We expected strong opposition to the Environmental Protection Agency's proposal for slashing emissions from the nation’s dirty power plants—the biggest contributors to climate change. But two weeks after the Obama administration rolled out its plan, the strongest reaction, so far, is from America’s people.
They love the idea, according to polls. No matter who they are, whether Republicans or Democrats, or where they live, people want protections for their lungs and for the planet. And they recognize that cutting power plant pollution is the right place to start.
Now the challenge is ensuring that the vast majority of Americans who favor climate actions are heard as the EPA solicits comments on its proposal. We need to champion the crucial step that the EPA has taken in proposing a first-ever carbon standard for power plants, but we also need to push for bigger, faster cuts in carbon pollution.
The EPA’s proposal has all the ingredients of a successful recipe to transition the nation to cleaner power, but the measurements are off. Many states are already doing more to address climate change by 2020 than EPA is requiring by 2030, and every state could easily and affordably exceed EPA’s targets for generating energy savings and renewable energy. To ensure that all states do their part to combat climate change, the EPA needs to set stronger limits that kick in before 2030.
The fossil fuel industry insists that America cannot bear the economic fallout of shutting down dirty power plants, but they are fighting for their future—not ours. Strong EPA rules will stimulate economic growth in the clean energy sector even as those rules lead to enormous savings. The EPA’s proposal would generate tens of thousands of jobs and an estimated $93 billion in health and climate benefits. A stronger rule would yield even greater benefits.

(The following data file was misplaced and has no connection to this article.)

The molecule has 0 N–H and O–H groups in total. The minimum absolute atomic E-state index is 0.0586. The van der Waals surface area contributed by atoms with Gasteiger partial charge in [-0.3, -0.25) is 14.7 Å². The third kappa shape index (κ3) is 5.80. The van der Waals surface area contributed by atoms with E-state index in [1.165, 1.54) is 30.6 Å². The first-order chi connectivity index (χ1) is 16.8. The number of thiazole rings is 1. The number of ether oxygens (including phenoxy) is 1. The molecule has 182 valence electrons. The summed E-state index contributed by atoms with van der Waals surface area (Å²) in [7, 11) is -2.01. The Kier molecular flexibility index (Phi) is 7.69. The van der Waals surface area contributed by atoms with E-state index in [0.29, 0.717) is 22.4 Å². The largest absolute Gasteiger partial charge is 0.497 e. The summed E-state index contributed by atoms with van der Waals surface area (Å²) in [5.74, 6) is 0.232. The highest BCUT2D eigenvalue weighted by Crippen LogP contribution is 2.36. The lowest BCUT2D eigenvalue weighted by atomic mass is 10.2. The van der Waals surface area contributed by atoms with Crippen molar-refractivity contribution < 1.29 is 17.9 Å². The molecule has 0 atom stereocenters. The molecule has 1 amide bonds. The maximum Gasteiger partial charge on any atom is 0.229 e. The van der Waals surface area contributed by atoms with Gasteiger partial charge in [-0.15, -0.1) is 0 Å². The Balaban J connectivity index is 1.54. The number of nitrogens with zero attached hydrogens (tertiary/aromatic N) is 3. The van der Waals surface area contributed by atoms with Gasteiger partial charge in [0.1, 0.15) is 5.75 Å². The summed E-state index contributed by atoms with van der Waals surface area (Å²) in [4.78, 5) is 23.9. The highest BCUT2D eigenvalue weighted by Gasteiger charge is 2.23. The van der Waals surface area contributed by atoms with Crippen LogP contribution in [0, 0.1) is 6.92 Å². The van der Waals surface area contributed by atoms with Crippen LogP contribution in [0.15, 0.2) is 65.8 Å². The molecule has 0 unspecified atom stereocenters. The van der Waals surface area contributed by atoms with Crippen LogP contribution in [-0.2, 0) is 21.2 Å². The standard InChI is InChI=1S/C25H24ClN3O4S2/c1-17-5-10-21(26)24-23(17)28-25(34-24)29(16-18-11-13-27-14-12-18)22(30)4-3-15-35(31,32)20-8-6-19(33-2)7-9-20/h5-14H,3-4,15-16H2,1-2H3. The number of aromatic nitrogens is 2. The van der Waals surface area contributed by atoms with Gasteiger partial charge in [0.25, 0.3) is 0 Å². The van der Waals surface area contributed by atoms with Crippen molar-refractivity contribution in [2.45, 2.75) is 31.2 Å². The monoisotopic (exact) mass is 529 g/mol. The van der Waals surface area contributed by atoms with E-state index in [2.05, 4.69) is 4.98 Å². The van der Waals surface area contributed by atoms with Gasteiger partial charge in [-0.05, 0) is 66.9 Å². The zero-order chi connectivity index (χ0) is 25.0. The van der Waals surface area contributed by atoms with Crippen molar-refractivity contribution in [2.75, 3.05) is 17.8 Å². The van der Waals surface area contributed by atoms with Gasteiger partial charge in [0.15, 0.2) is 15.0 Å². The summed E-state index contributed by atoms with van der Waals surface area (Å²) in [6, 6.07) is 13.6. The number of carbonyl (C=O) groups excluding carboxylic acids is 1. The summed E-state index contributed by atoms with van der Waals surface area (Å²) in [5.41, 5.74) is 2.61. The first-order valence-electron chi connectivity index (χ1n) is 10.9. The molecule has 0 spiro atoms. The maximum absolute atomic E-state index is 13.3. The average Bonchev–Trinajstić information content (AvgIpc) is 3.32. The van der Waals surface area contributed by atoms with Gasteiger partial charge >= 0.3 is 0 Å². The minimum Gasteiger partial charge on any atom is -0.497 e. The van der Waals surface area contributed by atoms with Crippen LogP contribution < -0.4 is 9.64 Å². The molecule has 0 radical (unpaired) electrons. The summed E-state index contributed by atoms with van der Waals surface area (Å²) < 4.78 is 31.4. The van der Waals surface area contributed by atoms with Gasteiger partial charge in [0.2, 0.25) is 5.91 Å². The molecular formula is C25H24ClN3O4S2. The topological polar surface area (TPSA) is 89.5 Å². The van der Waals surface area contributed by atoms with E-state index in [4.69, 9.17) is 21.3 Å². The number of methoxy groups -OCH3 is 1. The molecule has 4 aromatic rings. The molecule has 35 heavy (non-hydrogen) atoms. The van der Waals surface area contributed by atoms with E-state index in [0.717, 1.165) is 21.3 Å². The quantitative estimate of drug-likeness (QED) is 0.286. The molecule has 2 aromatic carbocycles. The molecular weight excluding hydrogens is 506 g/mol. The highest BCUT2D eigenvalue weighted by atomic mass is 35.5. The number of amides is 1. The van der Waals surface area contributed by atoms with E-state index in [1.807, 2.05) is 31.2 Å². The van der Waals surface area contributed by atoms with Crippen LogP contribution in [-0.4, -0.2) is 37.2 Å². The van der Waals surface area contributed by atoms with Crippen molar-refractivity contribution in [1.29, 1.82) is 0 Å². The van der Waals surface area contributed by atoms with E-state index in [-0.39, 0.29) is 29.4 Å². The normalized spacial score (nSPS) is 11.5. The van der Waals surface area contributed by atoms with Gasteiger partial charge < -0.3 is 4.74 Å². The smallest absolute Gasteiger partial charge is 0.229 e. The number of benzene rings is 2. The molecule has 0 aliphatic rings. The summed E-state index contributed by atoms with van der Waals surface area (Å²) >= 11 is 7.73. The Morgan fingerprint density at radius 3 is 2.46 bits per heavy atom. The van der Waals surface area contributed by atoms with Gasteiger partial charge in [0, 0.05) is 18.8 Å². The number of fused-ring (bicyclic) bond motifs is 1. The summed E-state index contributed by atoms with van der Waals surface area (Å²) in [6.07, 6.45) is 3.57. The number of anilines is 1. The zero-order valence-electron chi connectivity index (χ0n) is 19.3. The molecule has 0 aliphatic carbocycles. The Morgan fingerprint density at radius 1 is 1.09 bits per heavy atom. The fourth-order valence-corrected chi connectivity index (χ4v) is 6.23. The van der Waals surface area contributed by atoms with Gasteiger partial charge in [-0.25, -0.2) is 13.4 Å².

These benefits are not lost on Americans who breathe the bad air from power plants and suffer serious health impacts. Many are rising up to support of a strong emission rule that will change their lives and protect their children’s future.
The proposed rule is a "bold step for environmental justice," says Lorraine Miller, interim president of the NAACP. African-Americans overwhelmingly live in areas where power plant pollution contaminates the air they breathe. And, says Miller, the most devastating impacts from climate-changed weather are felt by black and brown communities.
Latino communities support a strong EPA rule for the same reasons. Power plants are often located near their neighborhoods, and nearly half of all of Latinos—28 million—live in counties where ozone is a particular threat, according to the Centers for Disease Control. Latinos afflicted with asthma visit hospitals 30 percent more frequently than whites and Latino children are 40 percent more likely to die of it.
Every American has a stake in this rule, and the stakes are high. At Earthjustice, we are ready for the long fight ahead—whether in Congress, in the courts or in states that are reluctant to embrace clean power. We will be there to help ensure the promise of these proposed safeguards.
Like I said in a previous column, this is a big deal—but it’s not a done deal. Our mission is to ensure it is as strong as possible and fully enforced.